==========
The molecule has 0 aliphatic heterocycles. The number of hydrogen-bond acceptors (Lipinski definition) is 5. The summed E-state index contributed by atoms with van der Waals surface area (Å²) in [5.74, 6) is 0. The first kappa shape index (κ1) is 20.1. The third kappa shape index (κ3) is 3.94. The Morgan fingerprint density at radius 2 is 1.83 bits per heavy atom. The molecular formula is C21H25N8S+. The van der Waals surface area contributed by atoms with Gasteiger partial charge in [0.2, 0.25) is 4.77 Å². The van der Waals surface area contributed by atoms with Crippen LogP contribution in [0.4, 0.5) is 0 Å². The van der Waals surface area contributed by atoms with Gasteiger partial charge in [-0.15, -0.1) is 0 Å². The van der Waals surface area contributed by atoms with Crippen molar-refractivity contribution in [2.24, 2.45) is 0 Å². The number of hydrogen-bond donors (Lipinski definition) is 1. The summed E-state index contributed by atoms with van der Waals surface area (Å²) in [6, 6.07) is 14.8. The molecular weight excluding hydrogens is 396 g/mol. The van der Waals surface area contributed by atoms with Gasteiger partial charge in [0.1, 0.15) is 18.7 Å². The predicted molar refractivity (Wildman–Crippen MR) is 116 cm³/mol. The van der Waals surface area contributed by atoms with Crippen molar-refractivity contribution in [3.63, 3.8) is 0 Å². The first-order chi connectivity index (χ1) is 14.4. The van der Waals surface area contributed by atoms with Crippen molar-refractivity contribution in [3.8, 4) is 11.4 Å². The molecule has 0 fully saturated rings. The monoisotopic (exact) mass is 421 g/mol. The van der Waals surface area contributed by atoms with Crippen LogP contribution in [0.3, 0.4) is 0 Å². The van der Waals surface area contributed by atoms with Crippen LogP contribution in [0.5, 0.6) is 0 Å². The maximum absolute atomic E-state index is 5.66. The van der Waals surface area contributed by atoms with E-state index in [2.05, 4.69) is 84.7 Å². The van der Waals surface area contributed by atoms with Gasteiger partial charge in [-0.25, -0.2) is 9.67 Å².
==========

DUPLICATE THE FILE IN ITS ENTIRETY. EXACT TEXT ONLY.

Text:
The molecule has 0 aliphatic heterocycles. The number of hydrogen-bond acceptors (Lipinski definition) is 5. The summed E-state index contributed by atoms with van der Waals surface area (Å²) in [5.74, 6) is 0. The first kappa shape index (κ1) is 20.1. The third kappa shape index (κ3) is 3.94. The Morgan fingerprint density at radius 2 is 1.83 bits per heavy atom. The molecular formula is C21H25N8S+. The van der Waals surface area contributed by atoms with Gasteiger partial charge in [0.2, 0.25) is 4.77 Å². The van der Waals surface area contributed by atoms with Crippen LogP contribution in [0.4, 0.5) is 0 Å². The van der Waals surface area contributed by atoms with Gasteiger partial charge in [-0.15, -0.1) is 0 Å². The van der Waals surface area contributed by atoms with Crippen molar-refractivity contribution in [2.24, 2.45) is 0 Å². The number of hydrogen-bond donors (Lipinski definition) is 1. The summed E-state index contributed by atoms with van der Waals surface area (Å²) in [6, 6.07) is 14.8. The molecular weight excluding hydrogens is 396 g/mol. The van der Waals surface area contributed by atoms with Gasteiger partial charge in [0.1, 0.15) is 18.7 Å². The predicted molar refractivity (Wildman–Crippen MR) is 116 cm³/mol. The van der Waals surface area contributed by atoms with Crippen molar-refractivity contribution in [3.63, 3.8) is 0 Å². The first-order chi connectivity index (χ1) is 14.4. The van der Waals surface area contributed by atoms with Crippen molar-refractivity contribution in [3.8, 4) is 11.4 Å². The molecule has 0 fully saturated rings. The monoisotopic (exact) mass is 421 g/mol. The van der Waals surface area contributed by atoms with Crippen LogP contribution in [0.3, 0.4) is 0 Å². The van der Waals surface area contributed by atoms with Crippen LogP contribution in [0.5, 0.6) is 0 Å². The maximum absolute atomic E-state index is 5.66. The van der Waals surface area contributed by atoms with E-state index in [2.05, 4.69) is 84.7 Å². The van der Waals surface area contributed by atoms with Gasteiger partial charge in [-0.25, -0.2) is 9.67 Å².